Is the on-field tracking system being installed in all stadiums? This article suggests it’s optional.
Carroll and astrophysicist Meredith Wills were to make a Saturday presentation about their new field tracking system, which would allow a team to measure and analyze every movement on a baseball field. An example: A shortstop moved a certain distance at a certain speed to field a ground ball, ‘X’ seconds to transfer the baseball to his hand and ‘X’ more seconds to throw the ball ‘X’ feet at ‘X’ mph to first base.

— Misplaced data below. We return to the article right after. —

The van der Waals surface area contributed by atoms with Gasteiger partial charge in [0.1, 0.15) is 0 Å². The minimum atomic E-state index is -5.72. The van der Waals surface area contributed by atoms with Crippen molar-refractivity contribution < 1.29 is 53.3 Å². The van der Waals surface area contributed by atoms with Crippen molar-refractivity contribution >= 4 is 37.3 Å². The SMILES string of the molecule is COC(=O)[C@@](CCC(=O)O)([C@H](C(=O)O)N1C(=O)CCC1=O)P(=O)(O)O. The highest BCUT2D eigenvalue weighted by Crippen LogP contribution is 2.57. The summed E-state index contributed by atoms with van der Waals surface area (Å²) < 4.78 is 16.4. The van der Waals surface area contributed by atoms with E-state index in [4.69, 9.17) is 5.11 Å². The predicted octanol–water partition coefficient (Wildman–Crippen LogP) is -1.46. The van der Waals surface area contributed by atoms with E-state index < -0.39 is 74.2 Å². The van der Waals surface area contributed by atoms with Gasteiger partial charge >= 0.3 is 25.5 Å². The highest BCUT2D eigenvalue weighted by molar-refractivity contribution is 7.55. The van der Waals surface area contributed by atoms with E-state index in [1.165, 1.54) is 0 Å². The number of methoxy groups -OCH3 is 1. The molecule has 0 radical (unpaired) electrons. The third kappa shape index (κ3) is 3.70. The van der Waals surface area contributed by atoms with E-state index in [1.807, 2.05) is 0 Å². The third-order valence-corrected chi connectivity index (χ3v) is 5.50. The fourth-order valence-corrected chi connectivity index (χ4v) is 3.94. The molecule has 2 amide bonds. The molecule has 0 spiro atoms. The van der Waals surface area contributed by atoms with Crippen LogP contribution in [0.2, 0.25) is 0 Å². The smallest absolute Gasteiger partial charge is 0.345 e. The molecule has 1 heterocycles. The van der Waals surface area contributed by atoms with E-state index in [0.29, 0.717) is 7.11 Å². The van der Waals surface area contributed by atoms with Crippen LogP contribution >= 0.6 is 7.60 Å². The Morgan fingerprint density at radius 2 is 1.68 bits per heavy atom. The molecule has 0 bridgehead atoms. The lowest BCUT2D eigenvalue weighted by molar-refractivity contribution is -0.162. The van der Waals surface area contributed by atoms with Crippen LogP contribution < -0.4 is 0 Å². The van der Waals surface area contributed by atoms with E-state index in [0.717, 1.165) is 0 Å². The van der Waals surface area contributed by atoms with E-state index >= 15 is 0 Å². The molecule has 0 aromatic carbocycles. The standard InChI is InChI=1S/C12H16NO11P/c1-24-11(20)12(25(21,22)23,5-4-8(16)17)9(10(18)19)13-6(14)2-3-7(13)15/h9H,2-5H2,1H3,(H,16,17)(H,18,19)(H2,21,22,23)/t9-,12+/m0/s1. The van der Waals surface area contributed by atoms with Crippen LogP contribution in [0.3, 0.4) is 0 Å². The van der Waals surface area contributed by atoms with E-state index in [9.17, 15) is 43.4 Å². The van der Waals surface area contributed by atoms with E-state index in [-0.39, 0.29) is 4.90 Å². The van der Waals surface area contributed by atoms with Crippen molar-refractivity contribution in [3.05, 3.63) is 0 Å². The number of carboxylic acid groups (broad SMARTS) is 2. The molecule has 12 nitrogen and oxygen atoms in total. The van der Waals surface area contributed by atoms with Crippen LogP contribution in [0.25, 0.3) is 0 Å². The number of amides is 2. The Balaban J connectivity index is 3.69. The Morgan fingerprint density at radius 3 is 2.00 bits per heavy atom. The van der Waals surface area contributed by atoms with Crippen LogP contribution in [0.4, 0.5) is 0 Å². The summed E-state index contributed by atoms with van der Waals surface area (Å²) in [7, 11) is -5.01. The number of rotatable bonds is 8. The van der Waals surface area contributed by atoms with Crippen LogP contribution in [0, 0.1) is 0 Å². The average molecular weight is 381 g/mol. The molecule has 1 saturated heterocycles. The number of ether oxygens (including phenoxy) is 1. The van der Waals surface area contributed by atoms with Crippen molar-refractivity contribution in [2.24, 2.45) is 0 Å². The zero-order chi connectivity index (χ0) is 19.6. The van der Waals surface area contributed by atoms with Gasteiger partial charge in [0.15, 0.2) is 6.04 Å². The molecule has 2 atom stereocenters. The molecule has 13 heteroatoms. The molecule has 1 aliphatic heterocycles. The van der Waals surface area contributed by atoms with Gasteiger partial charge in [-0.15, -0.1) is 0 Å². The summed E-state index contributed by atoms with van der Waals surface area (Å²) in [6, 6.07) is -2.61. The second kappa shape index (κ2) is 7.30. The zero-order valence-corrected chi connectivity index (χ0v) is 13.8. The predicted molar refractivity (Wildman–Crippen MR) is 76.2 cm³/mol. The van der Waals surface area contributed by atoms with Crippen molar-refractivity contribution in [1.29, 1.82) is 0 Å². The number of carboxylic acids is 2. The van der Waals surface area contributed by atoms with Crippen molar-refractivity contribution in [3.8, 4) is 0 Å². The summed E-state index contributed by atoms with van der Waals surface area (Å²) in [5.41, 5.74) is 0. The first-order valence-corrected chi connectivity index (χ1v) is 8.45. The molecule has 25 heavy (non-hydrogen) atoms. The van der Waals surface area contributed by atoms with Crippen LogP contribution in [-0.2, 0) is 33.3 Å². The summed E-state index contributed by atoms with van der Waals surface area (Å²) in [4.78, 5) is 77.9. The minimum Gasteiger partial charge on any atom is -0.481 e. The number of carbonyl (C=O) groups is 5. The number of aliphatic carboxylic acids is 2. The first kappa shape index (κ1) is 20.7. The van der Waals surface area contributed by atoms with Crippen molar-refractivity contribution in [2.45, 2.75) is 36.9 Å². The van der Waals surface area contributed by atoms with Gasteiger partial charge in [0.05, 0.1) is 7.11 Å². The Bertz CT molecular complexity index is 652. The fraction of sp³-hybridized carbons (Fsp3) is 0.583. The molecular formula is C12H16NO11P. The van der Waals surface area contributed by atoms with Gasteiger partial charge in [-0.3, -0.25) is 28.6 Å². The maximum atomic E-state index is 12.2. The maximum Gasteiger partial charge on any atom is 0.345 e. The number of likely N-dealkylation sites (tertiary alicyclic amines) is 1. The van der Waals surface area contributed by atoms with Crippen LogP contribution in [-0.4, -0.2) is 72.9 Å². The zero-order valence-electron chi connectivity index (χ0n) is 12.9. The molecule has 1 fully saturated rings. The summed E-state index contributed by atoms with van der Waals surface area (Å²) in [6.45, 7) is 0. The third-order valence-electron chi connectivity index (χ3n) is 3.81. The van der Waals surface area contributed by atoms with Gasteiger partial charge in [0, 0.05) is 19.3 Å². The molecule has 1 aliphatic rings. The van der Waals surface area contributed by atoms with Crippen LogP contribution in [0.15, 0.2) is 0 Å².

Over the course of time, the system develops maps that could aid in defensive positioning while also noting subtle changes in players’ performance, potentially predicting injuries before they occur. It could also help teams quantify whether or not a rehabbing player is ready to return to action.
“It will end up somewhere. It would be nice if it ended up here [at Miller Park],” Wills said. “I would say that whoever goes with this first is going to have an advantage. Even back at the Winter Meetings when this was still in development, I had people in baseball saying, ‘Oh, you’ve got Moneyball 2.0.’”
Whether or not the Brewers invest in that particular technology, they will press on with their injury prevention efforts.